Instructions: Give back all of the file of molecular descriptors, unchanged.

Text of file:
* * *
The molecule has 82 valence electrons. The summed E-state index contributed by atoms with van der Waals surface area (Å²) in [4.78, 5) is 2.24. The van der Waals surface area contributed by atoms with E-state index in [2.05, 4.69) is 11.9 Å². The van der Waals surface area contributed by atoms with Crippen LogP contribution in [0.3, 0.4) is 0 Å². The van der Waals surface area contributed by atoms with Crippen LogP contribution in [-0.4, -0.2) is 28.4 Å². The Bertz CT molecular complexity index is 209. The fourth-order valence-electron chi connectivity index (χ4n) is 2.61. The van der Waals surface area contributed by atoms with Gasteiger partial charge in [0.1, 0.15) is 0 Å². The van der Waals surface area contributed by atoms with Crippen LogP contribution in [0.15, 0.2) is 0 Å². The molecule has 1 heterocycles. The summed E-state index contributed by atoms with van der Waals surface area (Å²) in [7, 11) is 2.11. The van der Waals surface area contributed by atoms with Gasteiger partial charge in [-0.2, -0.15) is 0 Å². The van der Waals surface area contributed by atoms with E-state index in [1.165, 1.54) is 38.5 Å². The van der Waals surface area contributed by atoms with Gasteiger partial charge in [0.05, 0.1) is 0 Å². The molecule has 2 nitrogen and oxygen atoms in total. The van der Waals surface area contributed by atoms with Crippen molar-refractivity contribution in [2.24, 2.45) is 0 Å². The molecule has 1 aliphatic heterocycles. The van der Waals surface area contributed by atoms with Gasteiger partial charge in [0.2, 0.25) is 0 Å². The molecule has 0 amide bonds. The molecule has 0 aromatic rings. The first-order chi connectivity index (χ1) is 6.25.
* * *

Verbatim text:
The molecule has 82 valence electrons. The summed E-state index contributed by atoms with van der Waals surface area (Å²) in [4.78, 5) is 2.24. The van der Waals surface area contributed by atoms with E-state index in [2.05, 4.69) is 11.9 Å². The van der Waals surface area contributed by atoms with Crippen LogP contribution in [0.3, 0.4) is 0 Å². The van der Waals surface area contributed by atoms with Crippen LogP contribution in [-0.4, -0.2) is 28.4 Å². The Bertz CT molecular complexity index is 209. The fourth-order valence-electron chi connectivity index (χ4n) is 2.61. The van der Waals surface area contributed by atoms with Gasteiger partial charge in [0.1, 0.15) is 0 Å². The van der Waals surface area contributed by atoms with Crippen LogP contribution in [0.15, 0.2) is 0 Å². The molecule has 1 heterocycles. The summed E-state index contributed by atoms with van der Waals surface area (Å²) in [7, 11) is 2.11. The van der Waals surface area contributed by atoms with Gasteiger partial charge in [-0.2, -0.15) is 0 Å². The van der Waals surface area contributed by atoms with E-state index in [1.165, 1.54) is 38.5 Å². The van der Waals surface area contributed by atoms with Gasteiger partial charge in [0.05, 0.1) is 0 Å². The molecule has 2 nitrogen and oxygen atoms in total. The van der Waals surface area contributed by atoms with Crippen molar-refractivity contribution in [2.24, 2.45) is 0 Å². The molecule has 1 aliphatic heterocycles. The van der Waals surface area contributed by atoms with Gasteiger partial charge in [0.2, 0.25) is 0 Å². The molecule has 0 amide bonds. The molecule has 0 aromatic rings. The first-order chi connectivity index (χ1) is 6.25.